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(News Article):NASA Could Leave Dead Astronauts To 'Orbit Earth Like Space Junk’
November 3, 2019
5:55 pm
Richard Daystrom PhD
Livermore, CA.
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NASA Could Leave Dead Astronauts To 'Orbit Earth Like Space Junk’

NASA has never told the public what it plans to do if an astronaut dies in outer space — leaving the macabre situation a mystery.

BY Sofie Jackson News Reporter

17:55, 2 NOV 2019

Even astronauts have claimed they don’t know what the death protocol is in space. In his book, An Astronaut's Guide to Life on Earth, Colonel Chris Hadfield recalls a NASA training exercise called a "death sim”.

Col. Hadfield had the bizarre experience of listening to his colleagues argue about what to do with his corpse. He wrote: “There are no body bags on Station, so should we shove it in a spacesuit and stick it in a locker?

“But what about the smell? Should we send it back to Earth on a resupply ship and let it burn up with the rest of the garbage on re-entry?

NASA had kept a lid on its protocol for if an astronaut died while in space 


or let it float away into space?” Luckily, so far, no astronauts have died while working on the International Space Station (ISS) with all space-related fatalities happening during launch or landing. But as traveling through space becomes commonplace and we head out on three-month trips to colonize Mars, death in space becomes inevitable.

World-famous mortician Caitlin Doughty — who has made a career out of promoting death acceptance — reckons there are three options for dealing with a space corpse which she outlines in her new book, Will My Cat Eat My Eyeballs?

 The ISS is pretty small and stowing a dead body would be logistically tricky 

 Bring the body back to Earth

Caitlin pointed out that if an astronaut’s body is being returned to Earth, it will have to wait for a return shuttle, so the priority is keeping it cool. Unfortunately, the ISS is small and there is definitely no room for a space mortuary.

“On the International Space Station, astronauts keep trash and food waste in the coldest part of the station,” Caitlin wrote, and noted this is probably the best option. However, stuffing a “fallen space hero” in with the rubbish is “not the best public relations move”, she added.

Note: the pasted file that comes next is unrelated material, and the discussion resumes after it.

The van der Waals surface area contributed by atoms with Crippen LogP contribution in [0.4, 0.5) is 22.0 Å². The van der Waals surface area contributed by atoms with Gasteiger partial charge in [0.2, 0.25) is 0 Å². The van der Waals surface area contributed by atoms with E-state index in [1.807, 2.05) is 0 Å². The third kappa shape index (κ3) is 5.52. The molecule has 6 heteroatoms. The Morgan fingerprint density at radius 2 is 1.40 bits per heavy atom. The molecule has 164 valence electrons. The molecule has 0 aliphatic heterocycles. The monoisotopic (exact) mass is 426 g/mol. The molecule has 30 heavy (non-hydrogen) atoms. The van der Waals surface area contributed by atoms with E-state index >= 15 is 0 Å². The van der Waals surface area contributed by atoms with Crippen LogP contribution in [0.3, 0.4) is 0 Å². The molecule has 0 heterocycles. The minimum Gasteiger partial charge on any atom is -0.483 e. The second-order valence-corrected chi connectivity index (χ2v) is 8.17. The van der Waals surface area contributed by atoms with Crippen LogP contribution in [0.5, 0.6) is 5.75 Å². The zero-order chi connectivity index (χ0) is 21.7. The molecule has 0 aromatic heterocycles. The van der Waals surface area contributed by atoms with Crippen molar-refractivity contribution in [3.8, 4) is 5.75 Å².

When we start embarking on long trips to Mars death in space will become more likely 
Build an onboard eco-cremation system


Caitlin said that, in 2005, NASA collaborated with Swedish company Promessa to design a “Body Back” prototype system. In the system, the body would be “thrust into the shuttle’s airlock” which is almost Absolute Zero at -270C.

After an hour, the frozen corpse would be vibrated by a robot arm for 15 minutes, turning it into chunks which would then be dehydrated — turning the astronaut’s body to a lightweight powder.

Caitlin said this powder could then be given to the grieving family “just like you would a very heavy urn of cremated remains”.

 Astronauts on the ISS are incredibly fit and healthy and have frequent medical checks
 Leave the body in space


It could be simpler to leave the body outside the space shuttle. “After all, burial at sea has always been a respectful way to put sailors and explorers at rest, plopped over the side of the ship into the waves below,” Caitlin wrote. Unfortunately, space corpses don’t vanish into a void like in Hollywood movies.

'Will My Cat Eat My Eyeballs', by best-selling author Caitlin Doughty 


Caitlin said the corpse would “most likely just follow the same orbit as the shuttle”. “This perversely would turn her into a form of space trash,” she added. Even worse, Caitlin said that astronauts would have to “pass the orbiting corpse on every trip”, like mountain climbers walking past frozen bodies on the way up to Everest.

On the plus side, Caitlin said that if the gravity of a planet eventually pulled a dead astronaut in, they’d get a “free cremation”. What if the body was ejected in a capsule?

There would be the “smallest small possibilities”, Caitlin wrote, that the pod would land on some distant exoplanet where it “cracked open on impact”, leaving the microbes in the dead body to “create life on a new planet”.

Will My Cat Eat My Eyeballs? by Caitlin Doughty is published by W&N, out now.



W. O. Belfield, Jr.

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